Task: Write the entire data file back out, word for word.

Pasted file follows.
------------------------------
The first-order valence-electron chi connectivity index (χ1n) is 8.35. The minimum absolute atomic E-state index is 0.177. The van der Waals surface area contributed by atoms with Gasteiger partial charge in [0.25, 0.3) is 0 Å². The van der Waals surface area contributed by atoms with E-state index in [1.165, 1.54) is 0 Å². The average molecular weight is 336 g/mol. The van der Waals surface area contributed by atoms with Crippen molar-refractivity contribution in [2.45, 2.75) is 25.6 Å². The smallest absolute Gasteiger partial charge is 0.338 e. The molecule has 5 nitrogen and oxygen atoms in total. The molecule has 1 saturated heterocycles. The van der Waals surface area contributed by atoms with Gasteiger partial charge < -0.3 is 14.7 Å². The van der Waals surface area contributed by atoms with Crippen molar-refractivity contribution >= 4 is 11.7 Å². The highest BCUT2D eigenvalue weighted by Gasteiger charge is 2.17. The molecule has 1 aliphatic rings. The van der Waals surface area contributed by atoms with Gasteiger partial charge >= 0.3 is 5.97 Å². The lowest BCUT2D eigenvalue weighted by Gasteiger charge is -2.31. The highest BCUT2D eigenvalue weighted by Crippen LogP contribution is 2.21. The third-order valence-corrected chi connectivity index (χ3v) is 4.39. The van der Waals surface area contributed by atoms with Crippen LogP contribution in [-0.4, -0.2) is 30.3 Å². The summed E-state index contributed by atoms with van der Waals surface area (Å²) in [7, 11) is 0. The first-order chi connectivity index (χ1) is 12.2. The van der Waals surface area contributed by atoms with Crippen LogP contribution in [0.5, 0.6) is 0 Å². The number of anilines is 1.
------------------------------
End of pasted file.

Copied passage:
The first-order valence-electron chi connectivity index (χ1n) is 8.35. The minimum absolute atomic E-state index is 0.177. The van der Waals surface area contributed by atoms with Gasteiger partial charge in [0.25, 0.3) is 0 Å². The van der Waals surface area contributed by atoms with E-state index in [1.165, 1.54) is 0 Å². The average molecular weight is 336 g/mol. The van der Waals surface area contributed by atoms with Crippen molar-refractivity contribution in [2.45, 2.75) is 25.6 Å². The smallest absolute Gasteiger partial charge is 0.338 e. The molecule has 5 nitrogen and oxygen atoms in total. The molecule has 1 saturated heterocycles. The van der Waals surface area contributed by atoms with Gasteiger partial charge < -0.3 is 14.7 Å². The van der Waals surface area contributed by atoms with Crippen molar-refractivity contribution >= 4 is 11.7 Å². The highest BCUT2D eigenvalue weighted by Gasteiger charge is 2.17. The molecule has 1 aliphatic rings. The van der Waals surface area contributed by atoms with Gasteiger partial charge >= 0.3 is 5.97 Å². The lowest BCUT2D eigenvalue weighted by Gasteiger charge is -2.31. The highest BCUT2D eigenvalue weighted by Crippen LogP contribution is 2.21. The third-order valence-corrected chi connectivity index (χ3v) is 4.39. The van der Waals surface area contributed by atoms with Crippen LogP contribution in [-0.4, -0.2) is 30.3 Å². The summed E-state index contributed by atoms with van der Waals surface area (Å²) in [7, 11) is 0. The first-order chi connectivity index (χ1) is 12.2. The van der Waals surface area contributed by atoms with Crippen LogP contribution in [0.5, 0.6) is 0 Å². The number of anilines is 1.